Bellantoni to oversee all <em>NewsHour</em> political coverage
PBS NewsHour has a new political editor as of Jan. 2. Christina Bellantoni of CQ Roll Call oversees the newsroom’s political coverage on-air and online, including political analysis, elections and personalities. Her predecessor, David Chalain, departed in November to lead the Washington bureau of Yahoo News. Bellantoni has spent more than a decade covering national political and business news in Washington, D.C., and California.
American Public Media’s president, Jon McTaggart, won re-election to the NPR Board this summer but won’t be taking the seat after all. McTaggart resigned from the board at NPR’s request after an outside legal analysis determined that his promotion to president of APM and Minnesota Public Radio presented a potential conflict of interest with his service on the NPR Board. Since his first election to the board three years ago, McTaggart had been promoted from chief operating officer to chief exec of American Public Media Group, the parent company of APM/MPR. That put him uniquely and simultaneously on the boards of the two largest producers and distributors of public radio programming. Marita Rivero, v.p. and g.m. of WGBH’s television and radio stations, will fill the NPR Board vacancy instead.
In 2011, as partisan critics attacked NPR, Frontline chief David Fanning urged public media to specialize in strong journalism. Fanning, who was accepting Quinnipiac University's annual Fred Friendly First Amendment Award, quoted the famed CBS News producer: public TV's "most precious right will be the right to rock the boat."
Henry Becton, whose employer co-produced a lot of television programs with British broadcasters, is now an Honorary Commander of the Most Excellent Order of the British Empire (CBE). The CBE, issued by order of Her Majesty Queen Elizabeth II, was presented by His Royal Highness the Prince of Wales at an investiture ceremony May 5 at the British Embassy in Washington, D.C., in recognition of Becton’s “extraordinary service to the arts and entertainment industry,” the embassy said in a statement. Under Becton’s leadership, from 1984 until his retirement in 2007, “WGBH was the American co-producer of some of the most prestigious British dramas and documentaries made during that time,” the embassy said. Becton and colleagues in Boston oversaw co-production of many TV dramas presented as part of Masterpiece Theatre or Mystery! on PBS, including The Jewel in the Crown, Upstairs Downstairs, Rumpole of the Bailey, the Inspector Morse, Sherlock Holmes and Poirot mysteries, and numerous science and nature documentaries.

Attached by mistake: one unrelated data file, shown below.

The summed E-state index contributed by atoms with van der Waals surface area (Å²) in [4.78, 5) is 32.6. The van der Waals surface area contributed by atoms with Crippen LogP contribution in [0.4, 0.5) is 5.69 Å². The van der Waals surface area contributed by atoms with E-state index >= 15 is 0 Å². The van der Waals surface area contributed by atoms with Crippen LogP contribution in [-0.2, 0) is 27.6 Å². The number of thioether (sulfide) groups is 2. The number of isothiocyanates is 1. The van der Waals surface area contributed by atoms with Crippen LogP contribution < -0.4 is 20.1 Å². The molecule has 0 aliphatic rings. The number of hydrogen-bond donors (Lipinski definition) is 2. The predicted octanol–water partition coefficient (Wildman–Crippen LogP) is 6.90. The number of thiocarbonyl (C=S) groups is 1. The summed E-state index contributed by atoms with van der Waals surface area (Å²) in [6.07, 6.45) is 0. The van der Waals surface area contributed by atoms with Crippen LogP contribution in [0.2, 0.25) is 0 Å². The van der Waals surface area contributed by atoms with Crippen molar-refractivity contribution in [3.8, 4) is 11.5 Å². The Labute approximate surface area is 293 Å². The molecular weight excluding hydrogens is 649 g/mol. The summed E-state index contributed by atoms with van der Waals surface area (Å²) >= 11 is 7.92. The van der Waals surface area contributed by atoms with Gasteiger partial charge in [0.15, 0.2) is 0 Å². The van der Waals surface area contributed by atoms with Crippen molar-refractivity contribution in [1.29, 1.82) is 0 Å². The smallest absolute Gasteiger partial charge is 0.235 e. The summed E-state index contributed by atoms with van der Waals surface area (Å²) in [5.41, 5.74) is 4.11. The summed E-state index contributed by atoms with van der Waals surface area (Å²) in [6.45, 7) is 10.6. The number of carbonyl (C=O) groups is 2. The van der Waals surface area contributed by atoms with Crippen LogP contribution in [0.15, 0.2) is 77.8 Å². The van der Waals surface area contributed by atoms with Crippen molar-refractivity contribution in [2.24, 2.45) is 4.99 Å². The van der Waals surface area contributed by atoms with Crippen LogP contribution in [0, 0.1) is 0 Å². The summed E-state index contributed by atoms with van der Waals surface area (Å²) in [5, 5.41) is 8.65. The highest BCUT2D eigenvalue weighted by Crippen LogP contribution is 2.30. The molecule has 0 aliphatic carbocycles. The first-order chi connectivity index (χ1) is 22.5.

The Secret Life of Scientists, produced by Seftel Productions for WGBH's Nova unit, won a Streamy
The online series on PBS.org was judged the best reality or documentary series in the Streamy Awards announced in May. What's a Streamy? Streamy awards, which just had their second annual outing, recognize program series streamed on the Internet — a category that Streamy organizers believe is a big enough deal that it warrants this new competition apart from the Webbie awards. The e.p. of The Secret Life of Scientists has had notable successes in an early cable "reality" hit as well as public TV and indie docs. Joshua Seftel directed the movie War Inc. and the cable hit Queer Eye for the Straight Guy, and produced more than 50 segments for WGBH's Greater Boston Arts, and the P.O.V. doc Taking on the Kennedys.
David Fanning, e.p. of Frontline, discussed the WGBH program's evolving use of the Web Aug. 23, 2010, in accepting the Goldsmith Career Award for Excellence in Journalism at Harvard University's Joan Shorenstein Center on the Press, Politics and Public Policy. At the same time, the Center honored the winner and finalists for the Goldsmith Prize for Investigative Reporting. One of the four finalists was a reporting project, including a Frontline doc, "Law & Disorder." The film about white vigilante activities in New Orleans was prepared in collaboration with ProPublica, the Nation Institute and the New Orleans Times-Picayne.
David Fanning, the founding executive producer of PBS's Frontline series, gave this talk in 2009 as the annual James L. Loper Lecture in Public Service Broadcasting sponsored by the University of Southern California's Annenberg Center on Communication Leadership & Policy. Thank you, Geoff Cowan and Dean Wilson, for your kind words, and especially for your invitation to come here to the Annenberg School to give the annual Loper Lecture. This also gives me a chance publicly to thank Jim Loper, for the years of work he gave not just to KCET but as a leader in public broadcasting. It’s an honor to be invited in his name. I would also like to thank Mr. Russell Smith for his sponsorship of this lecture.
Seven years after WGBH began its on-demand video archive of the often-stellar lectures and cultural events of the Boston area, it’s getting substantial national-level support for expansion to other cities. CPB contributed a two-year, $585,000 grant to assist expansion, as the station announced (without the price tag) Feb. 17. NPR and PBS also will help support the initiative, WGBH announced a week later.
Suspecting that Masterpiece Theatre is showing its age after 36 seasons — an eon in TV years — the program’s producers at Boston’s WGBH will “polish” the brand and expand into new media platforms in order to bring more structure and predictability to the schedule and reach the next generation of Sunday night drama fans. The same courtly theme music by French composer Jean-Joseph Mouret will open the program, but it will lose the little tabletop journey of its video opening and half of the series name. The producers will drop “Theatre” and add headings for three distinct seasonal strands: Masterpiece Contemporary in the fall, Masterpiece Classics in winter/spring and Masterpiece Mystery! (working title) in the summer slot Mystery! now fills.